In the 17th Century, England was in the midst of a crime wave so destructive that it nearly ruined the culture. During that period there were many who believed that there was something about the cockneys that made them a "criminal class." People wrote a great deal about the phenomenon, as the prisons filled with convicts and the overflow were first placed on prison ships anchored permanently in the harbor. Then the ships filled, and the "assignment system" began to ship convicts to Australia, turning it into a continent-sized penal colony. England was in big trouble.

However, as Robert Hughes documents in his fascinatingly addictive book The Fatal Shore the Australian-born children of this criminal class became so law-abiding that if they were issued a summons to appear in court on such-and-such a day they'd walk a hundred miles barefoot just to comply. The crime rate of this generation was not only far less than their parents, but less than 1% the crime rate of England itself, including all those marvelous sterling families that had launched the fallacy of the "criminal class" to begin with.

The meme is that we assume the conditions creating the present set of circumstances will continue to produce the same results even if the context totally changes. And clearly, for the kind of thing that Bennet talks about to happen there'd be a HUGE change in context. That's why his extrapolation makes no sense at all. If we're allowed to think in terms of a fundamental change in context it would be just as reasonable to propose that the generation of blacks born on this day will end up as law-abiding Rethuglicans who see Ronald Reagan as their role model, rather than Martin Luther King, perish the thought. I daresay Bennet didn't even have a "criminal class" theory to fall back on. He just lacked the imagination to extrapolate from a trend that's producing more and more middle class black people who eschew the basic assumptions made by their parents. I don't think Bennet was racist. Not even slightly. He was just unimaginative and uninformed. And ironically he seems to have lacked sufficient faith in his own conservative principles that he could imagine them being spontaneously adopted by a black population thoroughly fed up with the prescriptions of the social democratic Left, which hasn't done diddly for blacks in two generations.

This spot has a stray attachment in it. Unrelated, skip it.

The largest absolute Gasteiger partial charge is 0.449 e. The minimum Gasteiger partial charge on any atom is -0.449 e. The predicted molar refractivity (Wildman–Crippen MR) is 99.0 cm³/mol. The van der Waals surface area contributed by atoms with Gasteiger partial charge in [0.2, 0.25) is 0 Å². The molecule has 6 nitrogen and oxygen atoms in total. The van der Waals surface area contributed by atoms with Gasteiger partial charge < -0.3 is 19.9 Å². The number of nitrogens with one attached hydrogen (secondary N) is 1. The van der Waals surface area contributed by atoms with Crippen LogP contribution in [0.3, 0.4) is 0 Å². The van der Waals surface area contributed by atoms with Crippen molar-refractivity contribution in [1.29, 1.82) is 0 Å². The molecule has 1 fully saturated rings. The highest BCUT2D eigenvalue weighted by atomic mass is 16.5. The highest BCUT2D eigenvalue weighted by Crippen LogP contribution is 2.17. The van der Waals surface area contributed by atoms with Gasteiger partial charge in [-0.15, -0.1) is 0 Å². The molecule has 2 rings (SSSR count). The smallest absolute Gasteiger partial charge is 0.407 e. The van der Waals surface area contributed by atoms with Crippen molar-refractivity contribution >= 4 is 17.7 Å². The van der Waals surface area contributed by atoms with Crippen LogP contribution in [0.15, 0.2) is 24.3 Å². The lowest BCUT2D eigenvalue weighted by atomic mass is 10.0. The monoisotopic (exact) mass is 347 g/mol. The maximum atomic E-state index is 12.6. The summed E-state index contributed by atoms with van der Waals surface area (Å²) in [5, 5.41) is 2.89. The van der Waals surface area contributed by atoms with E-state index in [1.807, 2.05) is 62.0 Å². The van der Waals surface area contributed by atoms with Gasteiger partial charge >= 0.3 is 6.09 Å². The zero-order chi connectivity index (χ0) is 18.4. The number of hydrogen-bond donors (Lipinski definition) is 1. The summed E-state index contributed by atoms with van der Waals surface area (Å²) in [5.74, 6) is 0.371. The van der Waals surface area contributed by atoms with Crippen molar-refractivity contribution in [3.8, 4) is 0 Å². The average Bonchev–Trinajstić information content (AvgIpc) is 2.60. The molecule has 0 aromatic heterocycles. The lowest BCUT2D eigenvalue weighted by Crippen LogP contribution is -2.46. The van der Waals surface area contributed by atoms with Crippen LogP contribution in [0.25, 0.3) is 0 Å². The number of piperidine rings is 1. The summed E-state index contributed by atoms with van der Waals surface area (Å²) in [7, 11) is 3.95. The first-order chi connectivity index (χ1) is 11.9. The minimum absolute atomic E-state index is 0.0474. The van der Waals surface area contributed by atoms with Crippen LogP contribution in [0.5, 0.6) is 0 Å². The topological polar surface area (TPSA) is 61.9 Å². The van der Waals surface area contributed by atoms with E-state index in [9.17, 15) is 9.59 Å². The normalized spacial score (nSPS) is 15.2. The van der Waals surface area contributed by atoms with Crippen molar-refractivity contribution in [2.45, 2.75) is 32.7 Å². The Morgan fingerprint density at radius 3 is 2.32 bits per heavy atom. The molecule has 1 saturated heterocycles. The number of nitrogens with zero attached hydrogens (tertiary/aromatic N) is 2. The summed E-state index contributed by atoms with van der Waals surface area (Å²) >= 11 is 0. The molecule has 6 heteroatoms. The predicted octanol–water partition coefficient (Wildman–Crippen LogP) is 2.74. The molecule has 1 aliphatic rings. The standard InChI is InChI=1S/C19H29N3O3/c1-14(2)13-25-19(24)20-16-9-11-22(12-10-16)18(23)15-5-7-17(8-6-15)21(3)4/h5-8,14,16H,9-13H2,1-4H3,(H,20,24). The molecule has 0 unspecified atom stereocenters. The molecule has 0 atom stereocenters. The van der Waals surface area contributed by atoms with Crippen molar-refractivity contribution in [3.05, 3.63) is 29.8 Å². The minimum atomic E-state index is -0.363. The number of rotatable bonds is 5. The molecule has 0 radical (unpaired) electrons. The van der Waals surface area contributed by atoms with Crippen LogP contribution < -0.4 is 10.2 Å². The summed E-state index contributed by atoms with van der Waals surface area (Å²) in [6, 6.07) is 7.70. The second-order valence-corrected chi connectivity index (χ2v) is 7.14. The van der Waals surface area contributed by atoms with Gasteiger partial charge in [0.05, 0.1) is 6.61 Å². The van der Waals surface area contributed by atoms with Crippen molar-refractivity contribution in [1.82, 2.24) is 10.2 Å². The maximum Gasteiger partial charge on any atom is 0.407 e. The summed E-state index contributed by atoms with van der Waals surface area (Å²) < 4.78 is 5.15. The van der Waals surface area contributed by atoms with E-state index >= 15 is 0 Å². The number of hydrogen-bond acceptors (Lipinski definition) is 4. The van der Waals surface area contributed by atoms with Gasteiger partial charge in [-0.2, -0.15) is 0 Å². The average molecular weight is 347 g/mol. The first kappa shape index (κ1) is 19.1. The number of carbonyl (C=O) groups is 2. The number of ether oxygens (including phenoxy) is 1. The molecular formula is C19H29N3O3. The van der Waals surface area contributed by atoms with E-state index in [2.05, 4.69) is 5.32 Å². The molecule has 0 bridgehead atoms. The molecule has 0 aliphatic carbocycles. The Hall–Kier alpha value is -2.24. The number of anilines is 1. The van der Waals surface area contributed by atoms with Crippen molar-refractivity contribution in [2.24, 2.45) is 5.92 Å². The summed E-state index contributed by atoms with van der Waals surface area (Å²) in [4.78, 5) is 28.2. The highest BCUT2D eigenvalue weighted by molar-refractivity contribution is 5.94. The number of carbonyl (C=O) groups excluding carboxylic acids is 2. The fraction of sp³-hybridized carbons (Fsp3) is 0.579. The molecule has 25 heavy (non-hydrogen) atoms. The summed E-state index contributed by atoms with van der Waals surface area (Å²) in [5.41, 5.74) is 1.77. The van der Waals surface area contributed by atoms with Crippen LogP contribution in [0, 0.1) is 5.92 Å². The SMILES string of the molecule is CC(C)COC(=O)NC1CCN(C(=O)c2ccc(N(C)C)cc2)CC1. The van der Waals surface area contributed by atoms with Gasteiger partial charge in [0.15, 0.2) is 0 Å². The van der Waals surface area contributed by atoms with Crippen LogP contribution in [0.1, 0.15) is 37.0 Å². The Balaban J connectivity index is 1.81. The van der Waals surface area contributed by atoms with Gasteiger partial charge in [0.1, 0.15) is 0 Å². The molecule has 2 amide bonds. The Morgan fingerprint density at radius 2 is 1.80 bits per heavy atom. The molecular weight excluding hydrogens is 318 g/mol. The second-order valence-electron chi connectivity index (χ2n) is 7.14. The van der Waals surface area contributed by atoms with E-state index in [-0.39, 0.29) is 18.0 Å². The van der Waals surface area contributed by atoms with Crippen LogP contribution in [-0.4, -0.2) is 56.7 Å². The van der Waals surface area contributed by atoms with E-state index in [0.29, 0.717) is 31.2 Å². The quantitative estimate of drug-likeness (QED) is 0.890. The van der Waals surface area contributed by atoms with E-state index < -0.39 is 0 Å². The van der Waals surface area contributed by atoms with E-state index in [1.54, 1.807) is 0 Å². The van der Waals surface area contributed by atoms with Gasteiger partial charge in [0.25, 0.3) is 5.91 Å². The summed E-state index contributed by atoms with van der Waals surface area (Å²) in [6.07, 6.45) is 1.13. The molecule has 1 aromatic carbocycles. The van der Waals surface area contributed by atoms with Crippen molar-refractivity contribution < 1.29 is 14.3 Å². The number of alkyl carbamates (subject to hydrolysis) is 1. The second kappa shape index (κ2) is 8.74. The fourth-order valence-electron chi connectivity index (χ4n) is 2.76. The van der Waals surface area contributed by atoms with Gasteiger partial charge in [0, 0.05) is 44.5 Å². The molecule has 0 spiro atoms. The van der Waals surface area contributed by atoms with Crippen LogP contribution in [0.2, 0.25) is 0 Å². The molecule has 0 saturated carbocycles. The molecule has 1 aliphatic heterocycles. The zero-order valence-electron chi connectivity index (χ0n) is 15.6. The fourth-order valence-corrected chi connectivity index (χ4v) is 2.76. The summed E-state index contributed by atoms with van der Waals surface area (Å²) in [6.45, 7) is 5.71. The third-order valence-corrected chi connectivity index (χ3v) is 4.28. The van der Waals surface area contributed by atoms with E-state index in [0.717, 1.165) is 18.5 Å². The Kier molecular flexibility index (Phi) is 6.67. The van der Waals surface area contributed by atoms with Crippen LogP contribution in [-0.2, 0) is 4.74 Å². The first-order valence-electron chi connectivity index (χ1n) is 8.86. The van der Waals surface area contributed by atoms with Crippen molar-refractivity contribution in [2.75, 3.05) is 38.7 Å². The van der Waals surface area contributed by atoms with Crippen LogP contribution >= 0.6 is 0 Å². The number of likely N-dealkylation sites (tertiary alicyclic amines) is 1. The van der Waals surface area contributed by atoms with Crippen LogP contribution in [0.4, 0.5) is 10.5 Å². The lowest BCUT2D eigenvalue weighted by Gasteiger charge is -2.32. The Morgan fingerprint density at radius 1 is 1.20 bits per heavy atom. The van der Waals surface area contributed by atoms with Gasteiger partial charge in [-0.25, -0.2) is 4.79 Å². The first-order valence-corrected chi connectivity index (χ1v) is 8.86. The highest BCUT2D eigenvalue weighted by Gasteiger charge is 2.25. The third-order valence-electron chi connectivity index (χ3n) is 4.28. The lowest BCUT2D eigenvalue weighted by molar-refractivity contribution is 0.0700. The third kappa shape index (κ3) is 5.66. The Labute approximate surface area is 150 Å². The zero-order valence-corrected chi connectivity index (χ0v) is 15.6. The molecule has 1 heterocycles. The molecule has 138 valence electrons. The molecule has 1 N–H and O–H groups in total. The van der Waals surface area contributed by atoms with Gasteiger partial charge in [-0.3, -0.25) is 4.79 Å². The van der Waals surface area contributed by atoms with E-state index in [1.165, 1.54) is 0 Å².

And the other fallacy is the one spontaneously adopted by our self-righteous Left, who not only don't comprehend the fallacy in Bennet's thinking (ascribing it to racism simply because they like the sound of it) but fearfully seem to make the same assumptions he does: that one can expect the same trends we've always seen even when the context is totally upended. It's perfectly logical to say that if presently-assumed trends continue unabated then a reduction in the proportion of black people in the population will reduce the crime rate, all else being equal. That is, it's logical except for the fact that the presently assumed trends are totally hogwash. A trend continues until it runs into its operational limits. It then runs out of steam, and changes. And how it changes is notoriously unpredictable because there's a bit of chaos involved. No one knows what will happen. Not Bennet. Not me. Not even Dr. Shackleford.

And that's why beauty is sometimes a better guide to the future than numbers.

(Cross-posted by Demosophist to Demosophia and The Jawa Report)

Launched by Demosophist at 06:54 AM | Retaliatory Launches Detected (1) | Missile Tracks